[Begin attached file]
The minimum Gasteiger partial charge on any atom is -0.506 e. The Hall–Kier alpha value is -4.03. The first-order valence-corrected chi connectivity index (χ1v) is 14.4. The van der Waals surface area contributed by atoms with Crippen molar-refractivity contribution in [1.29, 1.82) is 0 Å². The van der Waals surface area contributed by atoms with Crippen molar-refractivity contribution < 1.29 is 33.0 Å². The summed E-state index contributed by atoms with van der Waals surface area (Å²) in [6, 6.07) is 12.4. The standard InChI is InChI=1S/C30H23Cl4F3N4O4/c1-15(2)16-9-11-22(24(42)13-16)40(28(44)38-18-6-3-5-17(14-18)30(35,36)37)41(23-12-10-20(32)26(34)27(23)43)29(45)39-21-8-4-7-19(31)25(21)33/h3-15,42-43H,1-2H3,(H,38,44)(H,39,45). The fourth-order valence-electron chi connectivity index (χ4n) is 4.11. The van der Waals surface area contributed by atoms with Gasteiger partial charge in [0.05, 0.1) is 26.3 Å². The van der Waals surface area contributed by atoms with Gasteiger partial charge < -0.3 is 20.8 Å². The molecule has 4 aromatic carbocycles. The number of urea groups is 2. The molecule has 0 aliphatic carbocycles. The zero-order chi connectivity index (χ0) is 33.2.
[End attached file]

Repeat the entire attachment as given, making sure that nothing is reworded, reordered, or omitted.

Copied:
The minimum Gasteiger partial charge on any atom is -0.506 e. The Hall–Kier alpha value is -4.03. The first-order valence-corrected chi connectivity index (χ1v) is 14.4. The van der Waals surface area contributed by atoms with Crippen molar-refractivity contribution in [1.29, 1.82) is 0 Å². The van der Waals surface area contributed by atoms with Crippen molar-refractivity contribution < 1.29 is 33.0 Å². The summed E-state index contributed by atoms with van der Waals surface area (Å²) in [6, 6.07) is 12.4. The standard InChI is InChI=1S/C30H23Cl4F3N4O4/c1-15(2)16-9-11-22(24(42)13-16)40(28(44)38-18-6-3-5-17(14-18)30(35,36)37)41(23-12-10-20(32)26(34)27(23)43)29(45)39-21-8-4-7-19(31)25(21)33/h3-15,42-43H,1-2H3,(H,38,44)(H,39,45). The fourth-order valence-electron chi connectivity index (χ4n) is 4.11. The van der Waals surface area contributed by atoms with Gasteiger partial charge in [0.05, 0.1) is 26.3 Å². The van der Waals surface area contributed by atoms with Gasteiger partial charge < -0.3 is 20.8 Å². The molecule has 4 aromatic carbocycles. The number of urea groups is 2. The molecule has 0 aliphatic carbocycles. The zero-order chi connectivity index (χ0) is 33.2.